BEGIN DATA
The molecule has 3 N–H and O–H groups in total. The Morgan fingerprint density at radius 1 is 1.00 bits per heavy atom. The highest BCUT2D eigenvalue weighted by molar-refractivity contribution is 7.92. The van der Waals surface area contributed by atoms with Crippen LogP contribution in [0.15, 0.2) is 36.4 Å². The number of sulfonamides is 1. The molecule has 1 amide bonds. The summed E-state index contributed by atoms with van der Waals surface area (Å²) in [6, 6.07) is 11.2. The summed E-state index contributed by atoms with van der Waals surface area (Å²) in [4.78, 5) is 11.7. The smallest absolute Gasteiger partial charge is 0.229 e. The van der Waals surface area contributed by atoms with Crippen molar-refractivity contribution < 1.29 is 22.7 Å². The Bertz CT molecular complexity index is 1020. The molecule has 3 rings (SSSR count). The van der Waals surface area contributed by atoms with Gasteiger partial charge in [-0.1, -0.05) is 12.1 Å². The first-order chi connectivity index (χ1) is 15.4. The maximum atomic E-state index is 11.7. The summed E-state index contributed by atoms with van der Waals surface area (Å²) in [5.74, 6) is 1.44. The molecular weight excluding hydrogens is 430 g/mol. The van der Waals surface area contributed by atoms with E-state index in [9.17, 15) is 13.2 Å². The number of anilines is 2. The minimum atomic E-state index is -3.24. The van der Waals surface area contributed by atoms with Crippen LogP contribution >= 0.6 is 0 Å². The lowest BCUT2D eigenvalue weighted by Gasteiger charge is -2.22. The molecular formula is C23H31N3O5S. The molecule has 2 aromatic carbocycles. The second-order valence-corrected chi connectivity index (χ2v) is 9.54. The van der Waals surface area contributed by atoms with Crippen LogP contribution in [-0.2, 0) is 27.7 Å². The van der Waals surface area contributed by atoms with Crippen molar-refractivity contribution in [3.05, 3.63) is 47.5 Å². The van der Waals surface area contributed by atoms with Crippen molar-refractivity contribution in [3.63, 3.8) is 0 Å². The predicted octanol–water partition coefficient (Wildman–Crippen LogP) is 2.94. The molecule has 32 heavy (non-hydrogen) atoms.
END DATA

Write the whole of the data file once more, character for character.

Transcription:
The molecule has 3 N–H and O–H groups in total. The Morgan fingerprint density at radius 1 is 1.00 bits per heavy atom. The highest BCUT2D eigenvalue weighted by molar-refractivity contribution is 7.92. The van der Waals surface area contributed by atoms with Crippen LogP contribution in [0.15, 0.2) is 36.4 Å². The number of sulfonamides is 1. The molecule has 1 amide bonds. The summed E-state index contributed by atoms with van der Waals surface area (Å²) in [6, 6.07) is 11.2. The summed E-state index contributed by atoms with van der Waals surface area (Å²) in [4.78, 5) is 11.7. The smallest absolute Gasteiger partial charge is 0.229 e. The van der Waals surface area contributed by atoms with Crippen molar-refractivity contribution < 1.29 is 22.7 Å². The Bertz CT molecular complexity index is 1020. The molecule has 3 rings (SSSR count). The van der Waals surface area contributed by atoms with Gasteiger partial charge in [-0.1, -0.05) is 12.1 Å². The first-order chi connectivity index (χ1) is 15.4. The maximum atomic E-state index is 11.7. The summed E-state index contributed by atoms with van der Waals surface area (Å²) in [5.74, 6) is 1.44. The molecular weight excluding hydrogens is 430 g/mol. The van der Waals surface area contributed by atoms with E-state index in [9.17, 15) is 13.2 Å². The number of anilines is 2. The minimum atomic E-state index is -3.24. The van der Waals surface area contributed by atoms with Crippen LogP contribution >= 0.6 is 0 Å². The lowest BCUT2D eigenvalue weighted by Gasteiger charge is -2.22. The molecular formula is C23H31N3O5S. The molecule has 2 aromatic carbocycles. The second-order valence-corrected chi connectivity index (χ2v) is 9.54. The van der Waals surface area contributed by atoms with Crippen LogP contribution in [-0.2, 0) is 27.7 Å². The van der Waals surface area contributed by atoms with Crippen molar-refractivity contribution in [3.05, 3.63) is 47.5 Å². The van der Waals surface area contributed by atoms with Crippen molar-refractivity contribution in [3.63, 3.8) is 0 Å². The predicted octanol–water partition coefficient (Wildman–Crippen LogP) is 2.94. The molecule has 32 heavy (non-hydrogen) atoms.